Wednesday, July 18, 2012

Not A Keeper, For Anybody, But Still A Loss

Nakatsugawa Hirosato, a third term Democratic Party of Japan member from the House of Representatives, Tokyo Bloc, has just turned in his resignation papers to Acting President Tarutoko Shinji. He was one of the 19 Representatives who voted against the bill raising the consumption tax to 10% who nevertheless elected to remain inside the DPJ. He is the second of that group to since change his mind and submit a letter of resignation.

Unlike his predecessor Kato Gaku, Nakatsugawa is a proportional seat member. Also unlike Kato, Nakatsugawa is choosing to serve out the rest of his term as an independent. (J)

Which makes little sense, career-wise. True, by voting against the Cabinet, Nakatsukawa guaranteed that the party leadership will not be putting his name on the party list the next time a House of Representatives election is held. Unless he is planning on retiring from politics all together, he has to find either a party to take him (Which is not very likely, for if there were a party in need of him, he would not be coming out as an independent, would he?) or a district where he can run, with campaign funding coming from Amaterasu-knows-where.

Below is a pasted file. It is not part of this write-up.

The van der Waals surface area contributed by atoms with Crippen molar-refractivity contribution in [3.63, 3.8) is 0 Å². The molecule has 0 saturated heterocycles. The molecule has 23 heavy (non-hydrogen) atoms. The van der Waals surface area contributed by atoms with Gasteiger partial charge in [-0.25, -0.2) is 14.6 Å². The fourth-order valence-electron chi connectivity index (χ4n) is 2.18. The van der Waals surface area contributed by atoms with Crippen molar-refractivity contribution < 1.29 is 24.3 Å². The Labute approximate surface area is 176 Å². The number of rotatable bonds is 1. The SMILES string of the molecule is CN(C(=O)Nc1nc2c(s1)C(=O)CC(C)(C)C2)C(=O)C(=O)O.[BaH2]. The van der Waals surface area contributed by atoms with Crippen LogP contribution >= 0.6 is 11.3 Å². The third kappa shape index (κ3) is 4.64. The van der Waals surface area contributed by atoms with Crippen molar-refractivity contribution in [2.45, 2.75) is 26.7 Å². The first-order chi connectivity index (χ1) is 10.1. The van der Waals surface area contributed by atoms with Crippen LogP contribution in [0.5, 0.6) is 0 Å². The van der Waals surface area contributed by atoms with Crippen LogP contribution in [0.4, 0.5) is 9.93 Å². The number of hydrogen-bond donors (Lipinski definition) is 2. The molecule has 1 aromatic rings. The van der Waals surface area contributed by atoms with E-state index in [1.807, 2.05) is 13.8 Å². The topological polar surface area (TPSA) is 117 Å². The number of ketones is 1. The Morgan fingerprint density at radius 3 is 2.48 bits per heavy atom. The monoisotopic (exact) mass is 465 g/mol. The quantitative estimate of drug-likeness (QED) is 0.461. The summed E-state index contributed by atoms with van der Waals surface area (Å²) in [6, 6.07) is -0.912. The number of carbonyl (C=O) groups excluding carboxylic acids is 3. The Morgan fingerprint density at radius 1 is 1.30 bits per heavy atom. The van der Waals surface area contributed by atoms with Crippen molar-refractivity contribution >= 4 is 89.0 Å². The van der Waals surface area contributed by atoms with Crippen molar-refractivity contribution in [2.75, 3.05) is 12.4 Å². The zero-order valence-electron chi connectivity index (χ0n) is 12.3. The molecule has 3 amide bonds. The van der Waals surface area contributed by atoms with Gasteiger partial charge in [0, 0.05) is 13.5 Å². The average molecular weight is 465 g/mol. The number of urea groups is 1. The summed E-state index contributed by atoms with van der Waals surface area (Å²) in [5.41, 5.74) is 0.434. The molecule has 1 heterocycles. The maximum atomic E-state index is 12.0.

His reasons for leaving the DPJ are equally peculiar. He attributes his decision to the passage of the consumption tax bill (Which happened, what, 24 days ago?) and the prime minister's not firing Japan's Ambassador to China Niwa Uichiro for Niwa's having tut-tutted about Ishihara Shintaro's plan to have the Tokyo Metropolitan District buy three of the Senkaku Islands.

This indicates that Nakatsugawa maybe thinks he has a future in the TMD's or a Tokyo municipality's right wing politics, after his term as a Representative ends.

With Nakatsugawa's resignation, the number of Diet members who have resigned from the DPJ since the consumption tax vote now stands at 55 -- 39 from the House of Representatives and 16 from the House of Councillors.

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